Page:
Race, Railways and Domiciled Europeans

Deborah Nixon


The focus for my PhD research is on where domiciled Europeans positioned themselves in their recounts of partition experiences in 1947. In particular I would like to investigate how those in the military saw partition and what has inflected their retelling of events and their recollections on life up to and during partition. I have used my father, Leslie Nixon, as a case study for this research as he served with a Ghurkha rifle regiment as a young subaltern from 1945-1947 and spent the second half of 1947 transporting Muslim and Hindu refugees through Himachal Pradesh to and from the trains at Pathankot. His position, as a domiciled European, is tangential because of the nature of the social boundaries that were constantly being constructed, negotiated and blurred at the time by the British about themselves.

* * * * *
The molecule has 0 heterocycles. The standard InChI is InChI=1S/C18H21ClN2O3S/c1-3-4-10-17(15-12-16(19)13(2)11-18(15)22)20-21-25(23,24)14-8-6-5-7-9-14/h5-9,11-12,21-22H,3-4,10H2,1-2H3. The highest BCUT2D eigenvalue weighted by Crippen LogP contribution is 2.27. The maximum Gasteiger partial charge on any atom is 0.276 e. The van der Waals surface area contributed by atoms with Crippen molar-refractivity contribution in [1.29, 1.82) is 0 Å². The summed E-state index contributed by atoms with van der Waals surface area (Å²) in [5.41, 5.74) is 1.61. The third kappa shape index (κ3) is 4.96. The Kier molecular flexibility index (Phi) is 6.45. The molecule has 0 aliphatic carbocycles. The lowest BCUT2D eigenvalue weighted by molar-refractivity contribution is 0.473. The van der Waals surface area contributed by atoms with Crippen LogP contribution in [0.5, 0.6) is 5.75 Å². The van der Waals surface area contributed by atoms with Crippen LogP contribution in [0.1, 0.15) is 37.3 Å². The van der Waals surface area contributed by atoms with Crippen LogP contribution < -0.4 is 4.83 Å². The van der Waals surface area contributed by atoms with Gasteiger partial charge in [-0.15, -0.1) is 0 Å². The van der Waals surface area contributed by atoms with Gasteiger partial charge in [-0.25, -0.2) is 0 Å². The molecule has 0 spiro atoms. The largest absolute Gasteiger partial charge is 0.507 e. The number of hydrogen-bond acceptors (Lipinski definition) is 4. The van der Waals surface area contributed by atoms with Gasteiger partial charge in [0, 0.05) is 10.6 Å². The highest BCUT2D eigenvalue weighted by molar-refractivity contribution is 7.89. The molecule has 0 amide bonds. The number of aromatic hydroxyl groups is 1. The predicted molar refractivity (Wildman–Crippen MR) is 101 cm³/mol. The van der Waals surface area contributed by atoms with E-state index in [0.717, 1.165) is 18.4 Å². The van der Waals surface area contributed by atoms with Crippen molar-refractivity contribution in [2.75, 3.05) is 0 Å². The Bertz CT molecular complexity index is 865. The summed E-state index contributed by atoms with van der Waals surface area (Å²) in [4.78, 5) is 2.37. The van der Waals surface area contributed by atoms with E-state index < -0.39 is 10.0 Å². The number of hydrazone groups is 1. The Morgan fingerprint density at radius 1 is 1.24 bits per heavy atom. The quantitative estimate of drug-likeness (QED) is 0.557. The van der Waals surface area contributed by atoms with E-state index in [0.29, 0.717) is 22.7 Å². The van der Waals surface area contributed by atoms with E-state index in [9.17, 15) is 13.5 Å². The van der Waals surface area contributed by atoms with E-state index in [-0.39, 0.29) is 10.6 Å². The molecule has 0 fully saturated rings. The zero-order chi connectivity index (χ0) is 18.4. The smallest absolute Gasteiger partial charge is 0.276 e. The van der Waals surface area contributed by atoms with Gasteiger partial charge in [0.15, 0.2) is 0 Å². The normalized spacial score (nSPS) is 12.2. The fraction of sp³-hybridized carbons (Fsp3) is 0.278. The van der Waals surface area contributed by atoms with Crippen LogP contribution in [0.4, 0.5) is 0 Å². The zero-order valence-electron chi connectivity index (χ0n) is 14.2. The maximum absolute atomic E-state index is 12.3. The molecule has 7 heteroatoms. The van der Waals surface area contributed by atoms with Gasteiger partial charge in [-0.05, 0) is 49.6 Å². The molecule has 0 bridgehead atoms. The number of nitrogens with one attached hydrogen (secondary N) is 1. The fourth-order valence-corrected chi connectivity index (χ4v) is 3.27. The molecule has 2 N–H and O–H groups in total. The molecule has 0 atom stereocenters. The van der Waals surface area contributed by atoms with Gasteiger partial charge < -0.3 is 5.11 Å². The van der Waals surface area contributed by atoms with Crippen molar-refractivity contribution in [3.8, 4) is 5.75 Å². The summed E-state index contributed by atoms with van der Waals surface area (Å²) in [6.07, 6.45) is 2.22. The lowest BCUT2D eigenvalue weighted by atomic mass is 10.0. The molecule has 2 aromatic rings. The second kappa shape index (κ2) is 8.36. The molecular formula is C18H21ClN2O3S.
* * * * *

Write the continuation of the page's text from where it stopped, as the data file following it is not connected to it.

At times there are dissonances between what he remembers about social relationships and evidence from the vast number of photographs he brought with him from India. The photographs have become an invaluable window into the time and have provided me with a great deal of biographical detail, place names and people that Leslie would otherwise have not remembered. They are in themselves not the ‘truth’ but together with the information from interviews with Leslie it is possible to pastiche a wider snapshot of the time. Memory, trauma and the time that has elapsed have worked on Leslie’s recollections. His voice may be fossilised in a moment but what that moment reveals is of value. I have attempted to place his voice: what shaped it and how it reflects the discursive constructions of the time.
As well as being a narrative about surviving the partition this is also a story of migration, and the complexities of identities constructed around the flow of migrants between and within India, Britain and Australia.


Indians, domiciled, partition

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